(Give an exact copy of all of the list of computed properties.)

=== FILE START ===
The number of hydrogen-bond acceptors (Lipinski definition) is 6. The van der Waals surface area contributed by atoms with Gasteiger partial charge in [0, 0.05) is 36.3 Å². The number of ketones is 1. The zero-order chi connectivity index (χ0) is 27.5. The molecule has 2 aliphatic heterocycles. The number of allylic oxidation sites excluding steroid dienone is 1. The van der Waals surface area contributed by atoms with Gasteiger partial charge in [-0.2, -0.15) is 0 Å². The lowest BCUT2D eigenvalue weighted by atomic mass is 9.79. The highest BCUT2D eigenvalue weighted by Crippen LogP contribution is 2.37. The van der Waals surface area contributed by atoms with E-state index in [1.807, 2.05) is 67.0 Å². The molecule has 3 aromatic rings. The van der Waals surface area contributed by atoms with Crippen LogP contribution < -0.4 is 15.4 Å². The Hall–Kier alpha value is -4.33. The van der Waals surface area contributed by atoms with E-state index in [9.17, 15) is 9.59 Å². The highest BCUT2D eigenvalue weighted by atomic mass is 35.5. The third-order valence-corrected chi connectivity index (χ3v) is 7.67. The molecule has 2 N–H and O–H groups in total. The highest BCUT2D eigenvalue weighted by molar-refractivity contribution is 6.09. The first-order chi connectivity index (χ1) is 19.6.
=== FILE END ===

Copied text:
The number of hydrogen-bond acceptors (Lipinski definition) is 6. The van der Waals surface area contributed by atoms with Gasteiger partial charge in [0, 0.05) is 36.3 Å². The number of ketones is 1. The zero-order chi connectivity index (χ0) is 27.5. The molecule has 2 aliphatic heterocycles. The number of allylic oxidation sites excluding steroid dienone is 1. The van der Waals surface area contributed by atoms with Gasteiger partial charge in [-0.2, -0.15) is 0 Å². The lowest BCUT2D eigenvalue weighted by atomic mass is 9.79. The highest BCUT2D eigenvalue weighted by Crippen LogP contribution is 2.37. The van der Waals surface area contributed by atoms with E-state index in [1.807, 2.05) is 67.0 Å². The molecule has 3 aromatic rings. The van der Waals surface area contributed by atoms with Crippen LogP contribution < -0.4 is 15.4 Å². The Hall–Kier alpha value is -4.33. The van der Waals surface area contributed by atoms with E-state index in [9.17, 15) is 9.59 Å². The highest BCUT2D eigenvalue weighted by atomic mass is 35.5. The third-order valence-corrected chi connectivity index (χ3v) is 7.67. The molecule has 2 N–H and O–H groups in total. The highest BCUT2D eigenvalue weighted by molar-refractivity contribution is 6.09. The first-order chi connectivity index (χ1) is 19.6.